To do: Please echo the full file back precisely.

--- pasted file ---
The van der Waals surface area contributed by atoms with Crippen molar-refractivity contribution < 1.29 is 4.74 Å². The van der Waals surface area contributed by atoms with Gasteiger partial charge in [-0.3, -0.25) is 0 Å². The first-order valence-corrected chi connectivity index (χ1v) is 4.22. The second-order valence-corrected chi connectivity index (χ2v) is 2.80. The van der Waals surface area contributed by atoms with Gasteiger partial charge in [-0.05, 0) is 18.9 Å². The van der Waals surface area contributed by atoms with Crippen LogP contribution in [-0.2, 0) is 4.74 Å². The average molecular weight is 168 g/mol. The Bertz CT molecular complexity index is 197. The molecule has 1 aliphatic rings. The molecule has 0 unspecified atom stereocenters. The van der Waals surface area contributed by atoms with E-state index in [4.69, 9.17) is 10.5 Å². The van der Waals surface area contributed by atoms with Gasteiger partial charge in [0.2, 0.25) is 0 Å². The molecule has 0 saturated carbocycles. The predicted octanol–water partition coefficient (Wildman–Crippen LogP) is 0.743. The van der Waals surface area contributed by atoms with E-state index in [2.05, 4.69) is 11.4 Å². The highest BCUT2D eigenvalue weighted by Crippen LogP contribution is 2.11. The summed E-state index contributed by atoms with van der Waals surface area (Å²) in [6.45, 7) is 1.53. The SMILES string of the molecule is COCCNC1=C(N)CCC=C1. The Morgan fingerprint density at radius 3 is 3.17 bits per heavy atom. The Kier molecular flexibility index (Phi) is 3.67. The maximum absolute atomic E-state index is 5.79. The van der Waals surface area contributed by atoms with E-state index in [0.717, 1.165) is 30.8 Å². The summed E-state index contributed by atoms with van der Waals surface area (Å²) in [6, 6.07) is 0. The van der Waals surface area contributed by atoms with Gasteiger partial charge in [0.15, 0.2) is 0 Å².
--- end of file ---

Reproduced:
The van der Waals surface area contributed by atoms with Crippen molar-refractivity contribution < 1.29 is 4.74 Å². The van der Waals surface area contributed by atoms with Gasteiger partial charge in [-0.3, -0.25) is 0 Å². The first-order valence-corrected chi connectivity index (χ1v) is 4.22. The second-order valence-corrected chi connectivity index (χ2v) is 2.80. The van der Waals surface area contributed by atoms with Gasteiger partial charge in [-0.05, 0) is 18.9 Å². The van der Waals surface area contributed by atoms with Crippen LogP contribution in [-0.2, 0) is 4.74 Å². The average molecular weight is 168 g/mol. The Bertz CT molecular complexity index is 197. The molecule has 1 aliphatic rings. The molecule has 0 unspecified atom stereocenters. The van der Waals surface area contributed by atoms with E-state index in [4.69, 9.17) is 10.5 Å². The van der Waals surface area contributed by atoms with Gasteiger partial charge in [0.2, 0.25) is 0 Å². The molecule has 0 saturated carbocycles. The predicted octanol–water partition coefficient (Wildman–Crippen LogP) is 0.743. The van der Waals surface area contributed by atoms with E-state index in [2.05, 4.69) is 11.4 Å². The highest BCUT2D eigenvalue weighted by Crippen LogP contribution is 2.11. The summed E-state index contributed by atoms with van der Waals surface area (Å²) in [6.45, 7) is 1.53. The SMILES string of the molecule is COCCNC1=C(N)CCC=C1. The Morgan fingerprint density at radius 3 is 3.17 bits per heavy atom. The Kier molecular flexibility index (Phi) is 3.67. The maximum absolute atomic E-state index is 5.79. The van der Waals surface area contributed by atoms with E-state index in [0.717, 1.165) is 30.8 Å². The summed E-state index contributed by atoms with van der Waals surface area (Å²) in [6, 6.07) is 0. The van der Waals surface area contributed by atoms with Gasteiger partial charge in [0.15, 0.2) is 0 Å².